hi, and thanks for the feedback. Yeah, I'm still trying to figure out how to get myself organized and where to put my thoughts. I moved that chunk of text to Topic talk:Astronomy where I had posted some other notes about things that I found confusing regarding the astronomy pages. Then I asked for comments on those questions at Wikiversity:Colloquium. I figured the search problem would get more notice in the new location. As for adding comments, my original intent was that comments would go directly into User:Mu301/Learning blog and the page would be a collaborative authoring effort to explore ideas. But, for that I probably should not have named the page a "blog" and also not created the page in my own User: namespace... This note is starting to turn into a learning blog entry, so I'll finish my thoughts there. But, to (finally!) get around to answering your question: for now, post comments anywhere that seems convenient. I watch all these pages and will notice anything new.--mikeu 18:16, 12 December 2006 (UTC)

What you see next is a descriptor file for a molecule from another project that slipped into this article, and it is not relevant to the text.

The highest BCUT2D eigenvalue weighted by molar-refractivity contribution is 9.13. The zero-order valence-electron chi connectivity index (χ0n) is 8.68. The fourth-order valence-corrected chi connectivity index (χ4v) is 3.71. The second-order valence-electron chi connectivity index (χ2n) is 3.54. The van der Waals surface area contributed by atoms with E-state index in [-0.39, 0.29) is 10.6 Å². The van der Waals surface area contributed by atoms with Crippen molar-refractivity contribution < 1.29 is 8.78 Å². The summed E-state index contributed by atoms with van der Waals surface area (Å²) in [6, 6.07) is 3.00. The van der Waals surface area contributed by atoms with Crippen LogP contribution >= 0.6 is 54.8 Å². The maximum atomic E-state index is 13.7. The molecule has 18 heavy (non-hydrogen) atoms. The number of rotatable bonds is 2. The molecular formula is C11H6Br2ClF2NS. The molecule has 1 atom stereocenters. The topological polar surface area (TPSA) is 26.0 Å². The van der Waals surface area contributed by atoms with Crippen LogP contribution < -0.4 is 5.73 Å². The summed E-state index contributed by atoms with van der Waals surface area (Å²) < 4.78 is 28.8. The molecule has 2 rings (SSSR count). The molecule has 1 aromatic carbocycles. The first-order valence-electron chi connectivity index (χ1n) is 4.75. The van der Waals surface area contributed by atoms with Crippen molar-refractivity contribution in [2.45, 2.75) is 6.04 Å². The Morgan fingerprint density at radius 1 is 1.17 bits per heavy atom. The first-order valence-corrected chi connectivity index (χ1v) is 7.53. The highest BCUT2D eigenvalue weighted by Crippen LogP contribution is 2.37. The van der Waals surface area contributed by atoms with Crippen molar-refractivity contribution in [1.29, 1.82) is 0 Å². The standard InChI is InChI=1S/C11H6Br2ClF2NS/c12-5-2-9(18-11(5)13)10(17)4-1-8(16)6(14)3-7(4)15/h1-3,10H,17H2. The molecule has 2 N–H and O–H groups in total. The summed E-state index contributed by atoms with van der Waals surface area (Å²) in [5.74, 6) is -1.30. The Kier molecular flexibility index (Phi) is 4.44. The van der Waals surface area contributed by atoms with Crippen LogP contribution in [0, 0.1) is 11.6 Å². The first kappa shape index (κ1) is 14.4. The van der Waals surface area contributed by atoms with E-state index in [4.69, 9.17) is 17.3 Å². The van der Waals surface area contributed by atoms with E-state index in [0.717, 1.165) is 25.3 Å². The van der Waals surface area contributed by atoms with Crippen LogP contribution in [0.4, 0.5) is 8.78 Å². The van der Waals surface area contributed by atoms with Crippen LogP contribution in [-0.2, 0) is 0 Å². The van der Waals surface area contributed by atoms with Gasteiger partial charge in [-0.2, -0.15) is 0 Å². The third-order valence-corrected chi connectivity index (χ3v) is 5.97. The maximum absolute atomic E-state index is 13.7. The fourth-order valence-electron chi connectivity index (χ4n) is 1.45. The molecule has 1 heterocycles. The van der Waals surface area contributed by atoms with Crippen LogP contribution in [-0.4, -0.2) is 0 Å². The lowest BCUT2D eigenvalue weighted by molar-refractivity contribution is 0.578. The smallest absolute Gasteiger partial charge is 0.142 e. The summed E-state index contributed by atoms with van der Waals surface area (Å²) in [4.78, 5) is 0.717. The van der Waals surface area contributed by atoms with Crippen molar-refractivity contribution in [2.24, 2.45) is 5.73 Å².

File formats for uploading

I saw your note about wanting to upload raw images that are in the w:FITS file format. Currently, the file formats accepted by Wikiversity are very limited. Robert Elliott 05:29, 25 December 2006 (UTC) Email me off line for more details. Click Here